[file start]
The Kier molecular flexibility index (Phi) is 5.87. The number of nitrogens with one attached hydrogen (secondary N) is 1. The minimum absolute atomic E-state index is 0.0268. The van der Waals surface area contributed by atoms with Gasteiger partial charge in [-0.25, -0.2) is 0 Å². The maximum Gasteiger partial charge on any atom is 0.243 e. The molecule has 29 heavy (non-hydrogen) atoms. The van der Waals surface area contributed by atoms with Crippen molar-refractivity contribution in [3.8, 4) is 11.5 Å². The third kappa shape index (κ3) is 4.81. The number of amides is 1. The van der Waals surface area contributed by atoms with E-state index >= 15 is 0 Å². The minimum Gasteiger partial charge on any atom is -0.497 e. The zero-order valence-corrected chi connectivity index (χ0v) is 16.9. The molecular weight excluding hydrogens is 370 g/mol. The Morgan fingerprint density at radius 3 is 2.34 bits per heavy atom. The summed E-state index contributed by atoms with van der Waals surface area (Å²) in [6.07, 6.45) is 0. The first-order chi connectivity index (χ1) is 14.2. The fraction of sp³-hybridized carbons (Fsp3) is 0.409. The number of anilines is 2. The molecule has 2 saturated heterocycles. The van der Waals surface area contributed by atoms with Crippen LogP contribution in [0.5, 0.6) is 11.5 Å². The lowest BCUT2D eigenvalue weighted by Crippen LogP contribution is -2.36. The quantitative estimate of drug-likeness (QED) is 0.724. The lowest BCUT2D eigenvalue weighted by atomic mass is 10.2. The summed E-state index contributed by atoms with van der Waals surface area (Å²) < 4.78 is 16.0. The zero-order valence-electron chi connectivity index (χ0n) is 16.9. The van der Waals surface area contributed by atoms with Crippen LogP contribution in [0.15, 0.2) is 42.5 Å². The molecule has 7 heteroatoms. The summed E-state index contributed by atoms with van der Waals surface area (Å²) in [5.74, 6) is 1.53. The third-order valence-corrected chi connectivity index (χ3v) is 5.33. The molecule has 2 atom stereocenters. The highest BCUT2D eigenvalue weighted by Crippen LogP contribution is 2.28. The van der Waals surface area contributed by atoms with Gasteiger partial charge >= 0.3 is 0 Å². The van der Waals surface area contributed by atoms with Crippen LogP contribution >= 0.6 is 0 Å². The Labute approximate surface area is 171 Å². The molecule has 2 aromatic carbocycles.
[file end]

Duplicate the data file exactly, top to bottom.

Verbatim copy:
The Kier molecular flexibility index (Phi) is 5.87. The number of nitrogens with one attached hydrogen (secondary N) is 1. The minimum absolute atomic E-state index is 0.0268. The van der Waals surface area contributed by atoms with Gasteiger partial charge in [-0.25, -0.2) is 0 Å². The maximum Gasteiger partial charge on any atom is 0.243 e. The molecule has 29 heavy (non-hydrogen) atoms. The van der Waals surface area contributed by atoms with Crippen molar-refractivity contribution in [3.8, 4) is 11.5 Å². The third kappa shape index (κ3) is 4.81. The number of amides is 1. The van der Waals surface area contributed by atoms with E-state index >= 15 is 0 Å². The minimum Gasteiger partial charge on any atom is -0.497 e. The zero-order valence-corrected chi connectivity index (χ0v) is 16.9. The molecular weight excluding hydrogens is 370 g/mol. The Morgan fingerprint density at radius 3 is 2.34 bits per heavy atom. The summed E-state index contributed by atoms with van der Waals surface area (Å²) in [6.07, 6.45) is 0. The first-order chi connectivity index (χ1) is 14.2. The fraction of sp³-hybridized carbons (Fsp3) is 0.409. The number of anilines is 2. The molecule has 2 saturated heterocycles. The van der Waals surface area contributed by atoms with Crippen LogP contribution in [0.5, 0.6) is 11.5 Å². The lowest BCUT2D eigenvalue weighted by Crippen LogP contribution is -2.36. The quantitative estimate of drug-likeness (QED) is 0.724. The lowest BCUT2D eigenvalue weighted by atomic mass is 10.2. The summed E-state index contributed by atoms with van der Waals surface area (Å²) < 4.78 is 16.0. The zero-order valence-electron chi connectivity index (χ0n) is 16.9. The van der Waals surface area contributed by atoms with Crippen LogP contribution in [0.15, 0.2) is 42.5 Å². The molecule has 7 heteroatoms. The summed E-state index contributed by atoms with van der Waals surface area (Å²) in [5.74, 6) is 1.53. The third-order valence-corrected chi connectivity index (χ3v) is 5.33. The molecule has 2 atom stereocenters. The highest BCUT2D eigenvalue weighted by Crippen LogP contribution is 2.28. The van der Waals surface area contributed by atoms with Gasteiger partial charge >= 0.3 is 0 Å². The van der Waals surface area contributed by atoms with Crippen LogP contribution >= 0.6 is 0 Å². The Labute approximate surface area is 171 Å². The molecule has 2 aromatic carbocycles.